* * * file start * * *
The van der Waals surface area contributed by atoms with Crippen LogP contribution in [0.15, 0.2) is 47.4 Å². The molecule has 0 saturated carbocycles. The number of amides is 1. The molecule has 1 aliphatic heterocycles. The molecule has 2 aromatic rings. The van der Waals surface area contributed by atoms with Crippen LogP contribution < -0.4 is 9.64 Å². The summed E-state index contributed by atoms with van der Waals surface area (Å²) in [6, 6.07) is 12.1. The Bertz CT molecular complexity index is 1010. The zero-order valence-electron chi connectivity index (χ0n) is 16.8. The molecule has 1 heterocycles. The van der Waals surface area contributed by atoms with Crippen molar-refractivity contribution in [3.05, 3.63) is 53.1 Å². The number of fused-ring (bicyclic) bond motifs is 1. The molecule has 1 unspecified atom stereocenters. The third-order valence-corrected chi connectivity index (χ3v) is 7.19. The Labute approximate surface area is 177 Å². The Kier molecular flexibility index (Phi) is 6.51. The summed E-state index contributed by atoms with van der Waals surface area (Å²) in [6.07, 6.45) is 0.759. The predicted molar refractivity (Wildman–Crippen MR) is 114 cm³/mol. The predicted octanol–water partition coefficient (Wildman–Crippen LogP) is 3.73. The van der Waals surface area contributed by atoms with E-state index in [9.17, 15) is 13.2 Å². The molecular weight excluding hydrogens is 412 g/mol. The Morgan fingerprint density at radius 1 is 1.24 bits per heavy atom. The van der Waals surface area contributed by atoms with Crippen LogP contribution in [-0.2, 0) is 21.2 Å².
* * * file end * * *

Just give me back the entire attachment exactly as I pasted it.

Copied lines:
The van der Waals surface area contributed by atoms with Crippen LogP contribution in [0.15, 0.2) is 47.4 Å². The molecule has 0 saturated carbocycles. The number of amides is 1. The molecule has 1 aliphatic heterocycles. The molecule has 2 aromatic rings. The van der Waals surface area contributed by atoms with Crippen LogP contribution < -0.4 is 9.64 Å². The summed E-state index contributed by atoms with van der Waals surface area (Å²) in [6, 6.07) is 12.1. The Bertz CT molecular complexity index is 1010. The zero-order valence-electron chi connectivity index (χ0n) is 16.8. The molecule has 1 heterocycles. The van der Waals surface area contributed by atoms with Crippen molar-refractivity contribution in [3.05, 3.63) is 53.1 Å². The number of fused-ring (bicyclic) bond motifs is 1. The molecule has 1 unspecified atom stereocenters. The third-order valence-corrected chi connectivity index (χ3v) is 7.19. The Labute approximate surface area is 177 Å². The Kier molecular flexibility index (Phi) is 6.51. The summed E-state index contributed by atoms with van der Waals surface area (Å²) in [6.07, 6.45) is 0.759. The predicted molar refractivity (Wildman–Crippen MR) is 114 cm³/mol. The predicted octanol–water partition coefficient (Wildman–Crippen LogP) is 3.73. The van der Waals surface area contributed by atoms with E-state index in [9.17, 15) is 13.2 Å². The molecular weight excluding hydrogens is 412 g/mol. The Morgan fingerprint density at radius 1 is 1.24 bits per heavy atom. The van der Waals surface area contributed by atoms with Crippen LogP contribution in [-0.2, 0) is 21.2 Å².